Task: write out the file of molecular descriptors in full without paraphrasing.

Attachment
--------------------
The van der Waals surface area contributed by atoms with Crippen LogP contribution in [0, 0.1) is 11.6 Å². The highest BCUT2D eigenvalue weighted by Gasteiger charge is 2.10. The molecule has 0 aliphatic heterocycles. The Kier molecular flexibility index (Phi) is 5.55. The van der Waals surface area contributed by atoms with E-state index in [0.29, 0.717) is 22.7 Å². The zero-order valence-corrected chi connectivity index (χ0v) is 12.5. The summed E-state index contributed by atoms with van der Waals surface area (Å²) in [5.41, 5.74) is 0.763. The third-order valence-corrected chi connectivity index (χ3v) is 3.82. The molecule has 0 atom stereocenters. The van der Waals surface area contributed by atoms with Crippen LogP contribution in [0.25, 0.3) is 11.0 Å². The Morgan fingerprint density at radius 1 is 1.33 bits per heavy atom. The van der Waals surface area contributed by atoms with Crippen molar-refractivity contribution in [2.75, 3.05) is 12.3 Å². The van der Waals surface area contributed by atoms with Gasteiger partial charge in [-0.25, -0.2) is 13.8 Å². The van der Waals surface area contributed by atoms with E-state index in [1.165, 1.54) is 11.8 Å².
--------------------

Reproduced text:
The van der Waals surface area contributed by atoms with Crippen LogP contribution in [0, 0.1) is 11.6 Å². The highest BCUT2D eigenvalue weighted by Gasteiger charge is 2.10. The molecule has 0 aliphatic heterocycles. The Kier molecular flexibility index (Phi) is 5.55. The van der Waals surface area contributed by atoms with E-state index in [0.29, 0.717) is 22.7 Å². The zero-order valence-corrected chi connectivity index (χ0v) is 12.5. The summed E-state index contributed by atoms with van der Waals surface area (Å²) in [5.41, 5.74) is 0.763. The third-order valence-corrected chi connectivity index (χ3v) is 3.82. The molecule has 0 atom stereocenters. The van der Waals surface area contributed by atoms with Crippen LogP contribution in [0.25, 0.3) is 11.0 Å². The Morgan fingerprint density at radius 1 is 1.33 bits per heavy atom. The van der Waals surface area contributed by atoms with Crippen molar-refractivity contribution in [2.75, 3.05) is 12.3 Å². The van der Waals surface area contributed by atoms with Gasteiger partial charge in [-0.25, -0.2) is 13.8 Å². The van der Waals surface area contributed by atoms with E-state index in [1.165, 1.54) is 11.8 Å².